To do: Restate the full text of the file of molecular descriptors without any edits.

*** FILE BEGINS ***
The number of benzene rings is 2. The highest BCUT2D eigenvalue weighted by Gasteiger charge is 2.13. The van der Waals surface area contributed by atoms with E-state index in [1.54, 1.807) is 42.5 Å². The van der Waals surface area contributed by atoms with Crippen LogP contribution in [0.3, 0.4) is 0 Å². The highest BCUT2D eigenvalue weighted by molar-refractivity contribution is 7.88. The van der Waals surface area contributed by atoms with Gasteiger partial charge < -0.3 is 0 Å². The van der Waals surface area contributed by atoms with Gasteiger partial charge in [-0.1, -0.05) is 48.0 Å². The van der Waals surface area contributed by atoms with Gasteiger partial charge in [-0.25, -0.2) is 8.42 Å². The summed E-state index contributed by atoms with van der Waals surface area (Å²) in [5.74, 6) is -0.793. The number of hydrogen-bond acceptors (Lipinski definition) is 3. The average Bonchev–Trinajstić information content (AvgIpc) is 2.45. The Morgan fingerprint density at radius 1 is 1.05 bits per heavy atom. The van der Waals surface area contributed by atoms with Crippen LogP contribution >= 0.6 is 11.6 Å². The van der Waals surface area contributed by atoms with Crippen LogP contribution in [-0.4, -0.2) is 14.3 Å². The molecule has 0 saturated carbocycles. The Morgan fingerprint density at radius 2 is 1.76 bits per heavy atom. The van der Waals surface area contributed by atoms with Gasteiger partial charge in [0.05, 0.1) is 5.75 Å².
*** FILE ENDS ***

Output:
The number of benzene rings is 2. The highest BCUT2D eigenvalue weighted by Gasteiger charge is 2.13. The van der Waals surface area contributed by atoms with E-state index in [1.54, 1.807) is 42.5 Å². The van der Waals surface area contributed by atoms with Crippen LogP contribution in [0.3, 0.4) is 0 Å². The highest BCUT2D eigenvalue weighted by molar-refractivity contribution is 7.88. The van der Waals surface area contributed by atoms with Gasteiger partial charge < -0.3 is 0 Å². The van der Waals surface area contributed by atoms with Gasteiger partial charge in [-0.1, -0.05) is 48.0 Å². The van der Waals surface area contributed by atoms with Gasteiger partial charge in [-0.25, -0.2) is 8.42 Å². The summed E-state index contributed by atoms with van der Waals surface area (Å²) in [5.74, 6) is -0.793. The number of hydrogen-bond acceptors (Lipinski definition) is 3. The average Bonchev–Trinajstić information content (AvgIpc) is 2.45. The Morgan fingerprint density at radius 1 is 1.05 bits per heavy atom. The van der Waals surface area contributed by atoms with Crippen LogP contribution >= 0.6 is 11.6 Å². The van der Waals surface area contributed by atoms with Crippen LogP contribution in [-0.4, -0.2) is 14.3 Å². The molecule has 0 saturated carbocycles. The Morgan fingerprint density at radius 2 is 1.76 bits per heavy atom. The van der Waals surface area contributed by atoms with Gasteiger partial charge in [0.05, 0.1) is 5.75 Å².